Open-heartedness and intimacy are two related states between any two connecting or connected people. To be open-hearted is to be honest, to share, and to hold nothing back. It is the other end of a continuum whose opposites are withholding, separateness, and egoic alienation. The open heart state usually involves full disclosure of one self to another and making oneself fully available to another for the free sharing of confidences, secrets, and deeply personal feelings and thoughts.
At the core of open-heartedness are two things: listening carefully and responding personally, sensitively, and thoughtfully. These may be tricky or elusive for people who are too full of themselves, or who are used to dominating conversation. Open-heartedness requires will, a desire to know, curiosity, and a commitment to treating someone else as an ‘end’ to be known, understood, and appreciated rather than as a ‘means’.
Intimacy is a much-abused word today that, for many, merely means physical familiarity or sexual intercourse. But intimacy is, above all else, a strong true closeness and deep knowledge of another person. It many ways, it is basically a profound friendship that involves a free sharing of oneself with another. In those ways, it closely resembles open-heartedness.
Human beings travel through life, basically from the perspective of individual experience and ego. Many people, for instance, express their thoughts and feelings through disagreement and complaining, what might be called ‘voicing opinion’. And although we may say and do a lot, even good things, that does not necessarily mean that we are truly close to anyone, even family members and spouses. So, to be able to connect closely and intimately with someone else might be viewed as a gift or an uncommon privilege.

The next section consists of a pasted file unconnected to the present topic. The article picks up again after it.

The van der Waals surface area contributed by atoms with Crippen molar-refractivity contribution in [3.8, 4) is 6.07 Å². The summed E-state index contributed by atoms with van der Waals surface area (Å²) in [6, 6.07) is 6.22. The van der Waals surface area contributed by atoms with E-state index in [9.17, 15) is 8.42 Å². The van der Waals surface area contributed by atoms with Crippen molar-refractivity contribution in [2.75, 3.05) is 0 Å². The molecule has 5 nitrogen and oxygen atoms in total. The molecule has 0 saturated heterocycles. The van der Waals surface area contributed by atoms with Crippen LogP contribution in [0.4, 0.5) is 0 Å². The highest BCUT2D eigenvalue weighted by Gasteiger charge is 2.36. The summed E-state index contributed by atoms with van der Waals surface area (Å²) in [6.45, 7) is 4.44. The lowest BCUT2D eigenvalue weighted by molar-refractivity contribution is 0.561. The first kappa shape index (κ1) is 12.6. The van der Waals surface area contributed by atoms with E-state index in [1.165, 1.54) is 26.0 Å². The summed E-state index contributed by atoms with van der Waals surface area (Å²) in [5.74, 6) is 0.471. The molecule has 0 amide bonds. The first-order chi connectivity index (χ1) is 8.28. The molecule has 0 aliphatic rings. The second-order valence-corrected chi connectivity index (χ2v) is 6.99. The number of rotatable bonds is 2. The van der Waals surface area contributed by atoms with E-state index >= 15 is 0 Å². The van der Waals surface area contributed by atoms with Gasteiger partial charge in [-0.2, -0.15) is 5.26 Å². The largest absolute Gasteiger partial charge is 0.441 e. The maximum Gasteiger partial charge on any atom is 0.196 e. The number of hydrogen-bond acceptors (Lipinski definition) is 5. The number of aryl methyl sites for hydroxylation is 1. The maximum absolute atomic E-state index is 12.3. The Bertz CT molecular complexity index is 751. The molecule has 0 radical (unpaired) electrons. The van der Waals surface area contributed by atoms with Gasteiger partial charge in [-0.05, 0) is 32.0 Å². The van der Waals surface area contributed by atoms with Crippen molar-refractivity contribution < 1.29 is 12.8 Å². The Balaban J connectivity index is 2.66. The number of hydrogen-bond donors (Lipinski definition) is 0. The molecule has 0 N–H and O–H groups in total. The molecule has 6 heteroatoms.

American novelist Ellen Glasgow wrote that “It is only in the heart that anything really happens.” Although ideas may shake and move the world, it is, indeed, at the level of the heart where one finds what personally matters most to many people. And certainly nothing can be worse, in a figurative sense, perhaps, than a failure of that organ in relationships or in dealing with the various conflicts encountered in life.
We know, too, that leading with the heart can often be a risky enterprise fraught with hurt and suffering. In the words of Virginia Woolf, “Intimacy is a difficult art.” An art in the sense of something fine, involving human creative skill and aptitude. Difficult in the sense that it depends a mutual will and desire to connect at levels that belie ego, fears, suspicion, and distrust of others.
Connectedness is highly prized in this digital social media age. People proudly count their e-friends and followers in a modern digital take on E. M. Forster’s advice to “only connect”. But is there anything finer than open-heartedness and intimacy between two live, in-person individuals that allows them to be their best, happiest, and mutually free-est?